Junibacken is a children’s attraction, founded by Staffan Götestam, Fredrik Uhrström and Peder Wallenberg. It is situated on the island of Djurgården in the centre of Stockholm, Sweden.
It was officially opened by the Swedish Royal Family on 8 June 1996. It is Stockholm’s 5th most-visited tourist attraction. It is devoted to Swedish children’s literature, but especially Astrid Lindgren. Outside the building is a bronze statue of Lindgren. The art direction and images for the interior design were made by Swedish artist Marit Törnqvist, who had previously made illustrations for more recent versions of Lindgren's books.
Junibacken contains the largest children’s bookstore in Sweden. The lockers in the entrance hall are unusual in that each is in the form of a giant book-spine, featuring world classics such as Treasure Island and The Jungle Book. Other main attractions include a Storybook Square, a mock public square where each house is devoted to a separate Swedish children’s author (other than Lindgren), from the earliest writers such as Elsa Beskow to recent writers such as Sven Nordqvist. The square ends at a mock Vimmerby railway station. The station also presents framed copies of Lindgren memorabilia, including a glowing letter of praise for Lindgren from then president of the Soviet Union Mikhail Gorbachev. From the station visitors then take a theme-train ride through the world of Astrid Lindgren’s books, with one “stage setting” for each of her well-known works, such as Madicken, Karlsson-on-the-Roof, Ronia the Robber's Daughter, Emil i Lönneberga, and The Brothers Lionheart. The train ride ends at a half-side reconstruction of Villa Villekulla, the home of Lindgren's most well-known character, Pippi Longstocking.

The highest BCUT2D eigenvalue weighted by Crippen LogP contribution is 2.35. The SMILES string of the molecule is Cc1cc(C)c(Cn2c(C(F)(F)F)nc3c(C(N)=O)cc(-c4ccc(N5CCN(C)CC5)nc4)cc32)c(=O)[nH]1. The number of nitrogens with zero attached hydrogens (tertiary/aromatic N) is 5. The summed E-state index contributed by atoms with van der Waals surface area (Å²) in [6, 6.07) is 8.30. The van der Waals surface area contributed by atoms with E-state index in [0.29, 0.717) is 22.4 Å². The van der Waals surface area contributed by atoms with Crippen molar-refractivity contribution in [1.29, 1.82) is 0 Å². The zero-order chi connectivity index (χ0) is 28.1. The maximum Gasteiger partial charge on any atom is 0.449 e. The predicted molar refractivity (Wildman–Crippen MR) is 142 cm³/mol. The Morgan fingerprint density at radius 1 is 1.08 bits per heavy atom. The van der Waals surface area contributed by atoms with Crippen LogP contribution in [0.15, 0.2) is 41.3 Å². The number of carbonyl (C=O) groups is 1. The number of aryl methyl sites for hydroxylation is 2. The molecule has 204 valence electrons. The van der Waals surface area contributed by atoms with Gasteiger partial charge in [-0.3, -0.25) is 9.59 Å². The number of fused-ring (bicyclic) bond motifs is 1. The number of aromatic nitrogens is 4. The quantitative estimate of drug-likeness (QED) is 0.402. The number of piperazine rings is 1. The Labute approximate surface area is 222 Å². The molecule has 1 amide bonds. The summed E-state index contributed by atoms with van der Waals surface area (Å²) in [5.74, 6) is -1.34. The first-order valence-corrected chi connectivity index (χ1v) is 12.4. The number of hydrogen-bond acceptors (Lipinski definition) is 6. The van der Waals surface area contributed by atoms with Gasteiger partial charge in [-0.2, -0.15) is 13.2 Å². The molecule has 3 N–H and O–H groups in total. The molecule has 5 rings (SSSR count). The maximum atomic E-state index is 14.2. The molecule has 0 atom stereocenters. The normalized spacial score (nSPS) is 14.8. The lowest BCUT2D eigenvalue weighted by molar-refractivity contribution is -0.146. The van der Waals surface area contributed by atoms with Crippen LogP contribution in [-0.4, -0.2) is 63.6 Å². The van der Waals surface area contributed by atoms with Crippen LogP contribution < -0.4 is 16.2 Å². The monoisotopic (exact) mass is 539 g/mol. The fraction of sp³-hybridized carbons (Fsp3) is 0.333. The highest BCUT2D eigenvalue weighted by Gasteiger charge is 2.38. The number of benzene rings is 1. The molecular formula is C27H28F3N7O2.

It also includes a theatre, restaurant and temporary exhibition space. The temporary exhibition space is usually devoted to a single author or character and normally remains in place for 11 months. Among the most popular of the temporary exhibitions have been Pettson and Findus, and Trazan och Banarne.
Junibacken is not a museum according to ICOM's definition because it has no collections. It is, however, a member of both Swedish ICOM and Riksförbundet Sveriges museer.
In 2006, the dragon scene in the Story Train was modified to become less scary. Originally, the dragon scene featured the guests passing in front of Katla, seeing her from very close. It was changed because it scared many children who rode the Story Train. It broke down the same year it was changed. In the new dragon scene, the guests see Katla at a distance, from Skorpan's and Jonathan's point of view. Another difference is that the old dragon moved a little, roaring as the guests saw her. It was made of Latex. The new dragon does not move and is made of metal.